Research Article
No access
Published Online: 8 April 2019

Computer and Videogame Interventions for Older Adults' Cognitive and Everyday Functioning

Publication: Games for Health Journal
Volume 8, Issue Number 2


Objective: This study compared older adults' gains in cognitive and everyday functioning after a 60-session home-based videogame intervention with gains seen under formal cognitive training and usual care/no intervention.
Materials and Methods: Participants were randomized to one of three groups: one group played an off-the-shelf videogame (i.e., Crazy Taxi), the second group engaged in a computerized training program focused on visual attention and processing speed (i.e., PositScience InSight), and the third group received no training. Training in the two intervention conditions consisted of 60 training sessions of 1 hour each, which were completed in 3 months (5 hours a week). Participants received a broad battery of cognitive and everyday functioning assessments immediately before (pretest), after (post-test), and 3 months after (follow-up) training.
Results: Both training conditions improved on direct assessments of trained outcomes. In the InSight-trained group, we found transfer to untrained measures of visual attention and processing speed that were similar to the trained tasks, and these gains endured for up to 3 months. Participants in the videogame condition showed small additional benefits, not emerging until 3 months after intervention completion, on a measure of both attention and mood. No trained groups showed gain on visuospatial skills or memory.
Conclusion: Training effects were highly specific to the target of training. Training effects to visual attention and processing speed were, as expected, larger for InSight-trained participants but were also seen for videogame participants. Given that past research has shown that videogame training leads to greater engagement than cognitive training, videogame interventions may represent a choice for more modest gains in a more engaging context.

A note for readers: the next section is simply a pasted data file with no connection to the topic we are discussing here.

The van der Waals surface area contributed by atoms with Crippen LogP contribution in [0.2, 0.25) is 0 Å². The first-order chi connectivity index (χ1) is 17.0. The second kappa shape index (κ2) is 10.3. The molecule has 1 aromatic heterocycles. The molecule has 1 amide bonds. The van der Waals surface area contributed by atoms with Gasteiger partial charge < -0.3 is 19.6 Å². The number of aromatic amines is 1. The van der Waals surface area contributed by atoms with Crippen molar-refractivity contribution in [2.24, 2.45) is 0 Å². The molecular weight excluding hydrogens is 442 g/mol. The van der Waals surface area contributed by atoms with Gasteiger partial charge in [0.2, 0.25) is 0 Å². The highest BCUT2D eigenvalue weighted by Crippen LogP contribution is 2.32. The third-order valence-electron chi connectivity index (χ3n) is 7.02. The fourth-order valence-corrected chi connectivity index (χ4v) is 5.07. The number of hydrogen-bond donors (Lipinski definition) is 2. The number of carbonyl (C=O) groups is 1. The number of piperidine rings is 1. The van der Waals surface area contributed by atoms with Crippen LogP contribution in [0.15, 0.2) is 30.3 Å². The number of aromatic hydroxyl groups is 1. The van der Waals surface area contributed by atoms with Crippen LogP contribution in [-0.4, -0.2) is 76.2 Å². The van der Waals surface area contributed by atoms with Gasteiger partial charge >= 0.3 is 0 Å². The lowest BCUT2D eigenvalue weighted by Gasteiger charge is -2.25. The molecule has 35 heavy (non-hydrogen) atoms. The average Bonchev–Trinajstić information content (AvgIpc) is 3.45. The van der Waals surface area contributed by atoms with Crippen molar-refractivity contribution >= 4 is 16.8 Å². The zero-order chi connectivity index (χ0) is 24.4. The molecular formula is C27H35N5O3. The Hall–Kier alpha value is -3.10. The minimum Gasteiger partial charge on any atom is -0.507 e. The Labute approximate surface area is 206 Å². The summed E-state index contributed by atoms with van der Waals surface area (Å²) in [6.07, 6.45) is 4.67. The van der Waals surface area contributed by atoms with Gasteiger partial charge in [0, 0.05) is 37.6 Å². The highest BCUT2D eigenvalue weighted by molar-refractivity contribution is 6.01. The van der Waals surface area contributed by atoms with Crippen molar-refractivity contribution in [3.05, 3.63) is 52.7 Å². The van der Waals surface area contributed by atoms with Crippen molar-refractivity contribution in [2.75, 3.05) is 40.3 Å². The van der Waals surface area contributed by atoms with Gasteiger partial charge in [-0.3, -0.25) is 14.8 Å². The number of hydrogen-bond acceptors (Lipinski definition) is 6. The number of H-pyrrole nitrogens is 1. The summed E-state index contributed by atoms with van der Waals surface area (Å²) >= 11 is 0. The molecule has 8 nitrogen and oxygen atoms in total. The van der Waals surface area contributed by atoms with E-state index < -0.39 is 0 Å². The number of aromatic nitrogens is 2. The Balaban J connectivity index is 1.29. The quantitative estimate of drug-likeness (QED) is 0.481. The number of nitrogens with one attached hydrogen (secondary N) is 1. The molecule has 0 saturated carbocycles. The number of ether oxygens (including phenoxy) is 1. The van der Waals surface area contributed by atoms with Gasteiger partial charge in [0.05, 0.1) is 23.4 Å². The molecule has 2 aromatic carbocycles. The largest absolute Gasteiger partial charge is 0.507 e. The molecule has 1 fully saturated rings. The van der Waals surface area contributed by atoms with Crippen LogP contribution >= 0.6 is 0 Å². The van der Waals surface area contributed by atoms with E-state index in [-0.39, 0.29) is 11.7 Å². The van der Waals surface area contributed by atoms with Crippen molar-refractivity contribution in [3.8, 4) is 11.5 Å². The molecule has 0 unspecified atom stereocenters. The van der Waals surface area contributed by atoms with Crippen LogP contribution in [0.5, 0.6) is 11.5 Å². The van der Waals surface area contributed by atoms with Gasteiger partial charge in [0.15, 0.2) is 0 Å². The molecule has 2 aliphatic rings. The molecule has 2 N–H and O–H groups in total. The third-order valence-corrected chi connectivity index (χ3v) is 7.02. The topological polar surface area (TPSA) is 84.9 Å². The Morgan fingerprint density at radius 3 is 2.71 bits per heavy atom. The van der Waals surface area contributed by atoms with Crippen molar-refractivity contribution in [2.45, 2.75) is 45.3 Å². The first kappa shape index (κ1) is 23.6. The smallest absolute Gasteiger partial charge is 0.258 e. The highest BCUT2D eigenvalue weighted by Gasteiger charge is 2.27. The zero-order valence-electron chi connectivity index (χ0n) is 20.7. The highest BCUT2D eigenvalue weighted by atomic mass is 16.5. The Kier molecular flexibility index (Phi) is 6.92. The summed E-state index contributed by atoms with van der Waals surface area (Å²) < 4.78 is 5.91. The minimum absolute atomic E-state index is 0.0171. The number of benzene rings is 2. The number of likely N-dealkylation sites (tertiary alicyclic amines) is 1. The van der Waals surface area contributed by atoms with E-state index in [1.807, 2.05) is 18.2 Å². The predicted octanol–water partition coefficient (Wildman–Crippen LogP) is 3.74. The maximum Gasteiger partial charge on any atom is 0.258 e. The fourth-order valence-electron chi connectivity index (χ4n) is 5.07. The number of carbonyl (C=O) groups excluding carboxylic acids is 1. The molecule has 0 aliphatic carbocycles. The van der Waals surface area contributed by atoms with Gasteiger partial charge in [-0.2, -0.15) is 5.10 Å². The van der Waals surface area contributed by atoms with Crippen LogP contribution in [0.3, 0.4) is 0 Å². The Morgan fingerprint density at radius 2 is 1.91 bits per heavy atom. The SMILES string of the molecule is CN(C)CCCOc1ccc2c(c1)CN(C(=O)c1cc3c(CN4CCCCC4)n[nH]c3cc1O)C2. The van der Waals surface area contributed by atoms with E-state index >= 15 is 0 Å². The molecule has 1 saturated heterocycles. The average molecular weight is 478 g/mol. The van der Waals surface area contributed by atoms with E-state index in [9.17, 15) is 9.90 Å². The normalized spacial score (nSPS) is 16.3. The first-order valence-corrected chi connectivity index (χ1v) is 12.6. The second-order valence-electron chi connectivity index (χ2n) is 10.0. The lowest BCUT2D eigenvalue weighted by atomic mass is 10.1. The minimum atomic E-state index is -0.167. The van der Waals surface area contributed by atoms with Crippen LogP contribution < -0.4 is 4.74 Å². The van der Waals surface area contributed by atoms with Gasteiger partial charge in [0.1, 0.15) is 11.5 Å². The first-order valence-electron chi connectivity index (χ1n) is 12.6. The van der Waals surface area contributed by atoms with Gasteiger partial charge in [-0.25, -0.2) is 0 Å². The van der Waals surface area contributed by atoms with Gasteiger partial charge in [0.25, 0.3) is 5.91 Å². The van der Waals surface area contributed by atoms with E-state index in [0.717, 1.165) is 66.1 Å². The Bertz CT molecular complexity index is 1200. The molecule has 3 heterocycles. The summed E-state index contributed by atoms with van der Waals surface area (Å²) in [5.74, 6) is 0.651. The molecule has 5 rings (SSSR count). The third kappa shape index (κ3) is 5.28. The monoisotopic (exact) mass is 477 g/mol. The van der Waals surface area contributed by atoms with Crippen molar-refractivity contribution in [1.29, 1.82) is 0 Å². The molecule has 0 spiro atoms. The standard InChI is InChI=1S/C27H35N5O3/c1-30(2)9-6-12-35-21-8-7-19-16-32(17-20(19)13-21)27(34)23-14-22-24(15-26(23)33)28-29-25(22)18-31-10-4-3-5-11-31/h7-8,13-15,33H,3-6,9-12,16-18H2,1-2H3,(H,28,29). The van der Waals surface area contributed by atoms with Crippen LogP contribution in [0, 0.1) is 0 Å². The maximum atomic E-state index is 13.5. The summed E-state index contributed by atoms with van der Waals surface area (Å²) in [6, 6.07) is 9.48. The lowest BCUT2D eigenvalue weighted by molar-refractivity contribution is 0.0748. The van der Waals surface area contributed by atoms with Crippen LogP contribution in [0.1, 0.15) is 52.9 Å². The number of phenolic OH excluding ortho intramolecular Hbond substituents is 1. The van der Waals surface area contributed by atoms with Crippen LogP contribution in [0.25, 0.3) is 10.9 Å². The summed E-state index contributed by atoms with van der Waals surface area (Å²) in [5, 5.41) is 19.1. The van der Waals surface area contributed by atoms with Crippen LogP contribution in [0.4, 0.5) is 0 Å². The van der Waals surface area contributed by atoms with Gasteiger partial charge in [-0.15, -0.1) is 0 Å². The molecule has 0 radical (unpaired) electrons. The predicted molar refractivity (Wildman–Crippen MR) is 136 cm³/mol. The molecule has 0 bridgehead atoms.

Get full access to this article

View all available purchase options and get full access to this article.


1. Hillman CH, Erickson KI, Kramer AF. Be smart, exercise your heart: Exercise effects on brain and cognition. Nat Rev Neurosci 2008; 9:58–65.
2. Willis SL, Tennstedt SL, Marsiske M, et al. Long-term effects of cognitive training on everyday functional outcomes in older adults. JAMA 2006; 296:2805–2814.
3. Small BJ, Dixon RA, McArdle JJ, Grimm KJ. Do changes in lifestyle engagement moderate cognitive decline in normal aging? Evidence from the Victoria Longitudinal Study. Neuropsychol 2012; 26:144–155.
4. Unverzagt FW, Guey LT, Jones RN. ACTIVE cognitive training and rates of incident dementia. J Int Neuropsychol Soc 2012; 18:669–677.
5. Rebok GW, Ball K, Guey LT, et al. Ten-year effects of the advanced cognitive training for independent and vital elderly cognitive training trial on cognition and everyday functioning in older adults. J Am Geriatr Soc 2014; 62:16–24.
6. Jobe JB, Smith DM, Ball K, et al. ACTIVE: A cognitive intervention trial to promote independence in older adults. Control Clin Trials 2001; 22:453–479.
7. Ball K, Beard BL, Roenker DL, et al. Age and visual search: Expanding the useful field of view. J Opt Soc Am 1988; 5:2210–2219.
8. Ball K, Owsley C, Sloane ME, et al. Visual attention problems as a predictor of vehicle crashes in older drivers. Invest Ophthalmol Vis Sci 1993; 34:3110–3123.
9. Ball K, Berch DB, Helmers KF, et al. Effects of cognitive training interventions with older adults: A randomized controlled trial. JAMA 2002; 288:2271–2281.
10. Edwards JD, Valdés EG, Peronto C, et al. The efficacy of InSight cognitive training to improve useful field of view performance: A brief report. J Gerontol B-Psychol 2013; 70:417–422.
11. Ball K, Edwards JD, Ross LA, McGwin J. Cognitive training decreases motor vehicle collision involvement of older drivers. J Am Geriatr Soc 2010; 58:2107–2113.
12. Edwards JD, Wadley VG, Myers RS, et al. Transfer of a speed of processing intervention to near and far cognitive functions. Gerontology 2002; 48:329–340.
13. Ball K, Edwards JD, Ross LA. The impact of speed of processing training on cognitive and everyday functions. J Gerontol B Psychol 2007; 62(Special Issue 1):19–31.
14. Vance D, Dawson J, Wadley V, et al. The accelerate study: The longitudinal effect of speed of processing training on cognitive performance of older adults. Rehabil Psychol 2007; 52:89–96.
15. Wolinsky FD, Unverzagt FW, Smith DM, et al. The ACTIVE cognitive training trial and health-related quality of life: Protection that lasts for 5 years. J Gerontol A Biol Sci Med Sci 2006; 61:1324–1329.
16. Wolinsky FD, Vander Weg MWV, Martin R, et al. The effect of speed-of-processing training on depressive symptoms in active. J Gerontol A Biol 2009; 64A:468–472.
17. Wolinsky FD, Mahncke H, Vander Weg MW, et al. Speed of processing training protects self-rated health in older adults: Enduring effects observed in the multi-site ACTIVE randomized controlled trial. Int Psychogeriatr 2010; 22:470–478.